Josh and I were working on a important project. He outranked me, but I wasn't a direct report. I had serious engineering questions about his design and I stated my reservations in a way that I felt was professional. I did make my objections clear (which were absolutely correct). I don't feel like I acted badly toward him; it is certainly possible that I could have done things differently to make him feel better... but it would have helped if he and I could have spoken about this.

In my performance review my boss said "someone has a problem with you because you are not a team player". I knew right away who it was. I was really upset that Josh would go to the boss, rather than coming to me. I told the boss this... I said "I know that it is Josh, and I find it a little ironic that he would tell you that I am not a 'team player' rather than coming to me directly. I don't know what he means by 'team player' but this doesn't feel like it.

The project failed (for many reasons not just my objections). Josh left soon after, and so did the boss. I ended up with with Josh's job.

My point is that it is always better to treat co-workers with respect. This means going to them directly when there is an issue. It is always better (in my opinion) to work things out as two human beings.
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PUNKEY
 
  1  
Reply Wed 9 Jan, 2019 12:11 pm
I notice that on TV talk shows - when talk- over happens - the first person will raise their hand up (with pointed finger) and say “Let me finish my point.” Most back down.

That’s a physical and verbal gesture.

Are you on the phone with the client ( conference call) and your co- worker is in the room? Maybe you can do that.

An alternative is to make sure both don’t have input with the same subject. A “you take the production and I’ll take the installation” approach might keep both of you from stepping on each other’ toes.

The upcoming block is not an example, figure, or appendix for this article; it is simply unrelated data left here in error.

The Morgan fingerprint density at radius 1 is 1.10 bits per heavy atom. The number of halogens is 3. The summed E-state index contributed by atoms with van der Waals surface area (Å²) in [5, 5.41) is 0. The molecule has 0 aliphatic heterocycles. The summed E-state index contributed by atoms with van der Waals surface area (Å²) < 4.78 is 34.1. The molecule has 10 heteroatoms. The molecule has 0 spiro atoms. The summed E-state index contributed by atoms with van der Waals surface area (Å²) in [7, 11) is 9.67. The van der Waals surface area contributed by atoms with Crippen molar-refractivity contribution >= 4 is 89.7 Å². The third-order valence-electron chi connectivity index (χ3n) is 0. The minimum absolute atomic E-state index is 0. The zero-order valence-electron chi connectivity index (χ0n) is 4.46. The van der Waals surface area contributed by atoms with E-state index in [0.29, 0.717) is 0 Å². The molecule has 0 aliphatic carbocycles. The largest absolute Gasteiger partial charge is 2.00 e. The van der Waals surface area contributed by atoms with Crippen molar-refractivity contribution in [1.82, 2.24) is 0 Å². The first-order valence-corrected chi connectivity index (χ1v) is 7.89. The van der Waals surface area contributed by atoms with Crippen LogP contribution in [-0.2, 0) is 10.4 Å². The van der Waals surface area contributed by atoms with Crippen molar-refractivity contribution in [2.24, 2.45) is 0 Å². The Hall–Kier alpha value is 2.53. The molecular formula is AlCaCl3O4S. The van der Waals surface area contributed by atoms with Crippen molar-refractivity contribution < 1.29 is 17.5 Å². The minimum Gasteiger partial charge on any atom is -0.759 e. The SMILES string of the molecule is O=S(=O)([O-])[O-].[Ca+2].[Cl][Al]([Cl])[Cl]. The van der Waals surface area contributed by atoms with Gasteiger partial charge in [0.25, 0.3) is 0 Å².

I can tell you that it’s confusing to the customer to have two voices speaking at once, in person or on the phone.
Linkat
 
  1  
Reply Wed 9 Jan, 2019 02:43 pm
@PUNKEY,
You have a point and that is how it typically is - he is more in the technology and there are obvious areas where I am the lead or most knowledgeable and others that he is. I am typically leading meetings for example - and this particular last item was one I was more in tune with.

It was not a situation in which he should have jumped in or needed to - compare it to that student in class that always has to ask a question whether it is necessary or not.

I think the difference is - I am of the type - I like to be concise and efficient not speak for the sake of speaking. That is my style. He likes to just talk and expand. He pretty much restated what I had already said.

As far as going to my boss - it wasn't in a tattling sort of way. I know her personally as well so I thought I have a good enough relationship that it wouldn't be perceived that way - more of here is some feedback to help him out and help our group out.

But I guess as peers it should be better to come from me first. I think I was maybe seeing it as easier discussion with my boss because of our relationship it is easier to discuss and be more up front with her. And in one sense you don't want to shut someone up - just not interrupt you.